Wanting your kid to win at life.
It’s totally natural, but what on earth do I do to ensure this happens you might be asking.
We don’t want to claim to have all the answers, but these tips should be able to be applied more or less to all young people growing up into adulthood today.
Here’s what we suggest.
- Encourage independence
We get it.
It can be so tempting to want to make life decisions for your child – I mean, we know them better than anyone else right? And we want to avoid seeing them suffer unnecessarily.
But parents of successful children try to resist that urge and instead encourage their kids to make age-appropriate choices for themselves.
Sure, you might be able to see what their strengths and weaknesses are, but a big part of growing up is figuring that out for yourself.
The best ways to do that?
Firstly, don’t do for your child what they can do for themselves.
Secondly, build decision-making opportunities into each day to help your child get used to the expectation that they need to think for themselves.
Thirdly, promote problem-solving. That means resisting the urge to jump in and fix their problems and instead supporting them to find their own solutions.
- Encourage the pursuit and practice of hobbies
Repeat after us: hobbies are not a waste of time.
Whether it’s learning an instrument, playing a sport or even playing video games, there are an incredible number of benefits in pursuing a hobby aside from simply having fun – from learning valuable life skills to reducing stress.
But while it’s important to encourage your child to develop new activities, never rush or force them into anything.
You should also be there to support them (rather than criticise) if they experience challenges or failures in achieving their goals in their hobbies and extracurricular activities.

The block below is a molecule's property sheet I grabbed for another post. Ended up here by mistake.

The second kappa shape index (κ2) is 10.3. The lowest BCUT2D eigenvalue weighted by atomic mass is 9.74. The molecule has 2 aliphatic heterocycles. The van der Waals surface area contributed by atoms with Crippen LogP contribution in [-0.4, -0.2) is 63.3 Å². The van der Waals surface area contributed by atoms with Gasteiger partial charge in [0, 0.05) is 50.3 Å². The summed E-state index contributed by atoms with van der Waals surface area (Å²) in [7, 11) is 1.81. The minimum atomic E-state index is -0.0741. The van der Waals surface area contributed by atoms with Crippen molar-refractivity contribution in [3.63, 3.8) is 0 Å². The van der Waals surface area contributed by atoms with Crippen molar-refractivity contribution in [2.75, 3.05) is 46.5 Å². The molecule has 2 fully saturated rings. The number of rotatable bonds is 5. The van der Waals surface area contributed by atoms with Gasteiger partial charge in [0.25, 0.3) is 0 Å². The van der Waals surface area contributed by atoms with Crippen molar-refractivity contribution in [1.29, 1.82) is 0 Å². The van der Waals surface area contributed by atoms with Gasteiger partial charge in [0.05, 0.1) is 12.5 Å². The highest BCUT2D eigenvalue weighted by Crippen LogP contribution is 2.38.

- Support their passions
Help them understand their intrinsic motivations, which studies show are inherently rewarding to pursue because they satisfy innate psychological needs for autonomy, competence and growth long-term.
When you’re intrinsically motivated you do something because you enjoy it and get personal satisfaction from doing it, which American researchers Tim Kasser, Peter Schmuck and Richard Ryan say make people significantly happier and are less inclined to feel depressed and anxious with the work they do than if they focus on extrinsic motivations, like fame, money and status.
This could look a little something like allowing your Gen Z child to choose their school subjects based on what they’re genuinely interested in and passionate about and not what they think will make them look good to others, what will make mum and dad happy or what will make them rich and famous down the track.
In our After the ATAR III report when we asked young people what areas their passions fall into, the number one was artistic/creative (56%), followed by academic (43%), sport/fitness (37%), social (35%), environmental (31%), community (28%), work (20%), technology (19%), charity (19%), cultural (17%) and religious (11%).
As this shows, passions can be found in all parts of life.
- Teach them financial literacy
Sure we might learn about econ and maths in school, but when it comes to actually using money in everyday life?
Well, our latest research found less than two thirds (62%) of teenagers know what the term financial literacy means. When we informed them financial literacy is all about having the understanding and skills you need to make good decisions with your money, we then asked them how confident they felt in their financial literacy right now. In response 21% said very confident, 59% said somewhat confident, 16% said somewhat unconfident while 4% said very unconfident.
If your child is one of the majority of young Australians who say they don’t feel very confident in their financial literacy, we’ve got you covered.
At Year13 we teamed up with Westpac to create the FinLit Academy, which helps teach young Australians the skills they need to make good decisions about how to earn, spend and save their cash in the big wide world they’re entering into, from first jobs to first Euro trips.
The best part?
Not only is the course totally free, but for each module completed there’s a $250 gift voucher up for grabs to help cover groceries, fuel and lifestyle expenses to help a Gen Z put some of FinLit’s budgeting tips into practice.